Former NRL player Chris Sandow is so desperate to be a good role model that he got himself arrested and earned his second nomination for The Frownlow Medal Hall of Fame.
Sandow is in custody after being charged with a string of offences including assaulting a police officer, and is arguing that the behaviour stemmed from a career in rugby league which makes him a role model for children.
The Frownlow Medal is awarded to the player whose off-field demeanour epitomises the values of the modern-day footballer and draws attention to the status of footballers as role models to young Australians. It covers Australia’s four major football codes; the National Rugby League (NRL), Australian Football League (AFL), the A-League (Football) and Rugby Union’s Super Rugby competition. NRL player Shaun Kenny-Dowall won the inaugural medal in 2015, while NRL star Jarryd Hayne is the most recent recipient.
The Frownlow Medal Hall of Fame honours former players and players who received media attention in previous seasons, for similarly scandalous behaviour, and its inductees include Ben Cousins and Julian O’Neill.
The former halfback has been refused bail, for a second time, after being charged with serious assault of a police officer causing bodily harm, serious assault of a police officer or person acting in aid of a police officer, two counts of obstructing police, dangerous operation of a motor vehicle, two counts of driving without a licence, and evasion. He was arrested at his home in Ipswich in late August and has been in custody since.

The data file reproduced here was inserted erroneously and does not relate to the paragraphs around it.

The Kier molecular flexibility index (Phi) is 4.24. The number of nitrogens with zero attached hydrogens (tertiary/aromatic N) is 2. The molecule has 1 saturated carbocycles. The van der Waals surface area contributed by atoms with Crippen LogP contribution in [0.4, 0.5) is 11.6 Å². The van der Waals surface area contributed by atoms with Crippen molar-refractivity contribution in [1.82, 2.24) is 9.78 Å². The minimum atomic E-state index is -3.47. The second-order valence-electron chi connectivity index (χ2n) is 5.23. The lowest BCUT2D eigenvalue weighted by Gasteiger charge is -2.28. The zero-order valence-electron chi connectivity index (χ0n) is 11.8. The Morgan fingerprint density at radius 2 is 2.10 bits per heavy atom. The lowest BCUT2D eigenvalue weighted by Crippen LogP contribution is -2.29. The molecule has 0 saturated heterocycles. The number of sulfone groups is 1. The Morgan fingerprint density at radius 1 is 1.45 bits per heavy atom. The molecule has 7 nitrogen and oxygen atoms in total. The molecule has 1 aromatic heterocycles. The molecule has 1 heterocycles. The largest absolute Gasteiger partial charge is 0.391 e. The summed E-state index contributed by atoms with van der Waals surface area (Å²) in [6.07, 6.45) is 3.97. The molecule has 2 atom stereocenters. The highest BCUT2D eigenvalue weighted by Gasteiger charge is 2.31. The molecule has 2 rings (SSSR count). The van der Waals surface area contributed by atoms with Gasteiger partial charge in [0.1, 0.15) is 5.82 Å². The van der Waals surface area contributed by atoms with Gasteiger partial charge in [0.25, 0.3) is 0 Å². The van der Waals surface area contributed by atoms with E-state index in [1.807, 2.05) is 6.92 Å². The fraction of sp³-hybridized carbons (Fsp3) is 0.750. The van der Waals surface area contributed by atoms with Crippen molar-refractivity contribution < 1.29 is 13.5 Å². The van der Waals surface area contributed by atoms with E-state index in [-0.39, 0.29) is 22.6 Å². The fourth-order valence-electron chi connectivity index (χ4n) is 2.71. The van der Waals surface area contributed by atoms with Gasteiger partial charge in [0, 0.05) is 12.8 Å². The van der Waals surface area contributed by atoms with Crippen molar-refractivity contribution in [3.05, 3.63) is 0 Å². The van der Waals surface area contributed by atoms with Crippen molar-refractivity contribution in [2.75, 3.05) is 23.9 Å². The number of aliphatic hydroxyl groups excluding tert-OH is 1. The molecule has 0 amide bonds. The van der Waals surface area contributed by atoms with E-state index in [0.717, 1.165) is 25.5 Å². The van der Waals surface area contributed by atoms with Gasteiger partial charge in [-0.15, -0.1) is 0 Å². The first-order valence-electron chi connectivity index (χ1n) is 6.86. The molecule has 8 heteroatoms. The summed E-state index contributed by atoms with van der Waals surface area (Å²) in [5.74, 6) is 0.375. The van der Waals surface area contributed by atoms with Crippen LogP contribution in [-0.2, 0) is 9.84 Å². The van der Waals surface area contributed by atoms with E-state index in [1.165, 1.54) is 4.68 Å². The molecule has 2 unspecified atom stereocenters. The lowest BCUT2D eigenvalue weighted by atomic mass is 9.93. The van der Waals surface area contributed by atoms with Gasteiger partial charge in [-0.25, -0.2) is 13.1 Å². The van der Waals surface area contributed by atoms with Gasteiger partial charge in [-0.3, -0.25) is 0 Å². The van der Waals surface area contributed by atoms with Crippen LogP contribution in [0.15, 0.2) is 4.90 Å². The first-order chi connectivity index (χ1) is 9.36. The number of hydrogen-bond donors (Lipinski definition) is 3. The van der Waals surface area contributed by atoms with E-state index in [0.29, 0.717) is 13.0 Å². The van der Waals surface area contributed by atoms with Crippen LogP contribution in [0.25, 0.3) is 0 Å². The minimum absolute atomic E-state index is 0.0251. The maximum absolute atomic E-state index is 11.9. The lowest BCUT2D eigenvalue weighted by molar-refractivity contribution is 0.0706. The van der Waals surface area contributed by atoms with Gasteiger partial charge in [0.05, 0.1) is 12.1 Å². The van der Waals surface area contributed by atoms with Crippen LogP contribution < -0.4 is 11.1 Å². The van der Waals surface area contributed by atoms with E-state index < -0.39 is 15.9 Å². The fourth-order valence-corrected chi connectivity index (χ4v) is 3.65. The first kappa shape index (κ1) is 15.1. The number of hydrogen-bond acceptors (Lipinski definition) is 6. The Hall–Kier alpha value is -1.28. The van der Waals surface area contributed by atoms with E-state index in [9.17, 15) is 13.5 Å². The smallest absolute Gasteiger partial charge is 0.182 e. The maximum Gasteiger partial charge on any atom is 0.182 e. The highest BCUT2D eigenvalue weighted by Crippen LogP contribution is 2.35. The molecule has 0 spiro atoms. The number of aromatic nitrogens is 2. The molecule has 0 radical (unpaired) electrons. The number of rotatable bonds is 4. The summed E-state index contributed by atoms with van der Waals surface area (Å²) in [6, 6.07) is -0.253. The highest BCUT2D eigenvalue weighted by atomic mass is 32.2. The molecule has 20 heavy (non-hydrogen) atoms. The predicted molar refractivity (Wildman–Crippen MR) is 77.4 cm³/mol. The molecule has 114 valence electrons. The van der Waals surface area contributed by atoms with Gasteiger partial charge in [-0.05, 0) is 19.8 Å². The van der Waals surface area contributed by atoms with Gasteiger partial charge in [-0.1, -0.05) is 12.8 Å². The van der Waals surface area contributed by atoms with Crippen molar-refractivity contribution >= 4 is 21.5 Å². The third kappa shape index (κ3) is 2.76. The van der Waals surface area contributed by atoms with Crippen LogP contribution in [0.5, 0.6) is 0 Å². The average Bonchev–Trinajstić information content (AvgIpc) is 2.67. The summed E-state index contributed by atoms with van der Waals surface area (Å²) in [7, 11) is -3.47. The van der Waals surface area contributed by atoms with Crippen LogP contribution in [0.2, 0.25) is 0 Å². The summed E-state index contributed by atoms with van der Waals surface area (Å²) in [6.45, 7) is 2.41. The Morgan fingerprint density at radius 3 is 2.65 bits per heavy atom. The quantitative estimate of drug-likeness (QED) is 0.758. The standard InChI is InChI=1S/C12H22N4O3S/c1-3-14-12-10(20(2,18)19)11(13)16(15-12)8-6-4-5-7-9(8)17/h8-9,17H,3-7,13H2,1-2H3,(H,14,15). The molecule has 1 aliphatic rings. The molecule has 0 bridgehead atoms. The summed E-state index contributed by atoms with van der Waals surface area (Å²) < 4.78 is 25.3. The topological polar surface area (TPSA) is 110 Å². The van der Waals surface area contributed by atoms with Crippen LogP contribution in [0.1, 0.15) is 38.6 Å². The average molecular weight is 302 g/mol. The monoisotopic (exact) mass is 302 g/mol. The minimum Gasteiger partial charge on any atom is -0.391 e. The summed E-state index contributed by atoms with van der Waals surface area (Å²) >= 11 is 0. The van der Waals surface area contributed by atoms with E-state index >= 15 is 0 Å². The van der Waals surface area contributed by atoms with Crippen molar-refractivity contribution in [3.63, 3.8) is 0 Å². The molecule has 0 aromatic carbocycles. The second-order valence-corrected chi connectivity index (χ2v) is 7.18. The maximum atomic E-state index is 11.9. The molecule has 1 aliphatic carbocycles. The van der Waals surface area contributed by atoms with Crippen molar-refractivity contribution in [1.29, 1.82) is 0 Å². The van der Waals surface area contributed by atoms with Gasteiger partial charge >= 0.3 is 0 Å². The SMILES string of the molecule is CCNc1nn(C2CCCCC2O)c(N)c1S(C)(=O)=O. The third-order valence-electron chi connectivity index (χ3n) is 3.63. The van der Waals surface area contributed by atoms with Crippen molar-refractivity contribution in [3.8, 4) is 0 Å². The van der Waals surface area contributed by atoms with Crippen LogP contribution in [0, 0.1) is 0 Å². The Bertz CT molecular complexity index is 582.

In an effort to be relased from custody, his lawyer tried every excuse that a rugby league player can think of.
He told the judge Sandow had a distinguished NRL career.
He blamed the behaviour on repeated head knocks during Sandow’s time with the Rabbitohs and Eels.
He argued that Sandow is determined to be a good role model to children.
He claimed Sandow wanted to re-engage with his culture.
He reminded the judge that Sandow is a very talented footballer.
The judge was not convinced.
Perhaps because Sandow has already been nominated for Frownlow honours. In 2016, he was involved in a drunken street brawl in his home town of Cherbourg in Queensland.
Sandow now has until the end of the year to convince the judges of The Fronwlow Medal that he deserves to be inducted into the hall of fame.